Memo to the public: "Just shut up"

The trend at all levels of governance is clear: Deployment of wind energy facilities will be expedited and no location deemed to be suitable by the industry will be denied.

Laws are being written and adopted that legally ban public participation from the decision process. In the remaining venues where communities can intervene, the enormous financial burden of "fighting city hall" is often prohibitive. Even when objections are recognized and validated by the decision makers, projects still get approved.

Memo to the public: "Just shut up"

This list of recent public actions represents only a small fraction of what Windaction.org is tracking daily.

United Kingdom: In March, Britain's Climate Change Minister Ed Miliband asserted that opposing wind farms should be as "socially unacceptable" as not wearing seat belts or failing to stop at a crosswalk.

In the State of Maine, psychiatrist Richard Jennings used a similar manipulative analogy when he advocated wind power before the State's Wind Power Task Force.

Memo to the public: "Just shut up"

Canada: This week, Ontario Energy and Infrastructure Minister George Smitherman reminded the public that the newly adopted Green Energy Act outlaws any resistance to the siting of wind energy facilities by municipalities regardless their concerns. Ontario Premier Dalton McGuinty's edict that "NIMBYism will no longer prevail" sparked fears that all expressed concerns will be viewed as illegitimate or inconsequential.

Memo to the public: "Just shut up"

Illinois: Following a March 21 hearing which lasted a grueling 19 hours, DeKalb County hearing officer David Dockus recommended the County Planning and Zoning Committee deny a permit for NextEra Energy Resources' (formerly FPL Energy) proposed 151-turbine wind energy plant. NextEra submitted supplemental information to address some of the concerns, prompting a second hearing.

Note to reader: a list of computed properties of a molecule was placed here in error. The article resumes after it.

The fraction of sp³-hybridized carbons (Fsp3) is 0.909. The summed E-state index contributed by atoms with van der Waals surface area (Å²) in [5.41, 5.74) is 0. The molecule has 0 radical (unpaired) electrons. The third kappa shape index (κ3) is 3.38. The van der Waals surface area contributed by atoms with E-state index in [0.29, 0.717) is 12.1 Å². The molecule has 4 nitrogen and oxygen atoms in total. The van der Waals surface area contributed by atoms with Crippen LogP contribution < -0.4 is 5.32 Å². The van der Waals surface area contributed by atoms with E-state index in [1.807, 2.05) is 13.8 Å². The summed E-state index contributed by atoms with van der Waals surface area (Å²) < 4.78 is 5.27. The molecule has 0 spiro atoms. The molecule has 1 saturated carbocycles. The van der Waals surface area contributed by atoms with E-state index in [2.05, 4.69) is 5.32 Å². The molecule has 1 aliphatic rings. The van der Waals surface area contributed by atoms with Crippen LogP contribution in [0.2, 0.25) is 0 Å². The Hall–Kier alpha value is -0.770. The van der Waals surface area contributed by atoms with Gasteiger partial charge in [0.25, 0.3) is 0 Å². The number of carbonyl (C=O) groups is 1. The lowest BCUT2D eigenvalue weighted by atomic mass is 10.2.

NextEra offered no witnesses for cross-examination at the second hearing. Dockus reversed his position and recommended the permit be approved.

The citizen group ‘Citizens for Open Government' filed a Motion to Dismiss detailing how NextEra's Application failed to meet the criteria for a permit and would require existing laws be ignored. Instead, the motion was ignored by Dockus and the County.

Memo to the public: "Just shut up"

New Hampshire: In March, Counsel for the Public Peter Roth eloquently delivered closing comments before the State's Site Evaluation Committee considering Noble Environmental's proposal to construct a 99 megawatt wind energy facility in Coos County. The project, located on some of the region's most sensitive mountain habitat, will negatively impact at least three State endangered or threatened species.

Having objectively weighed the evidence on behalf of the public, Mr. Roth concluded at the hearings "...based on what I've seen of the evidence, I don't think the Applicant has met its burden ...I honestly believe that this Project creates more impact than the power it will do [generate] is worth."

Shortly thereafter, State Attorney General Kelly Ayotte under political pressure, reversed Mr. Roth calling his statements "a misunderstanding". In the final memo to the Committee, Roth changed his position and delivered a letter of support with conditions - most of which were entirely ignored by the Committee.

Memo to the public: "Just shut up"

Massachusetts: The governor and legislature are moving quickly to pass a bill to promote industrial wind development in every community within the Commonwealth of Massachusetts.

The legislation removes all local zoning control and veto power over onshore wind power plants at least 2 megawatts (MW) and shifts permitting authority to the state Energy Facilities Siting Board.

The Siting Board has never turned down a power plant application, according to records in its online database.

The proposed legislation also aims to reverse constitutional protections of public lands (including state forests, reservations, and parks) for industrial wind development, without public say. Similar legislation is pending in Wisconsin and New York.

Memo to the public: "Just shut up"

JUN 5 2009
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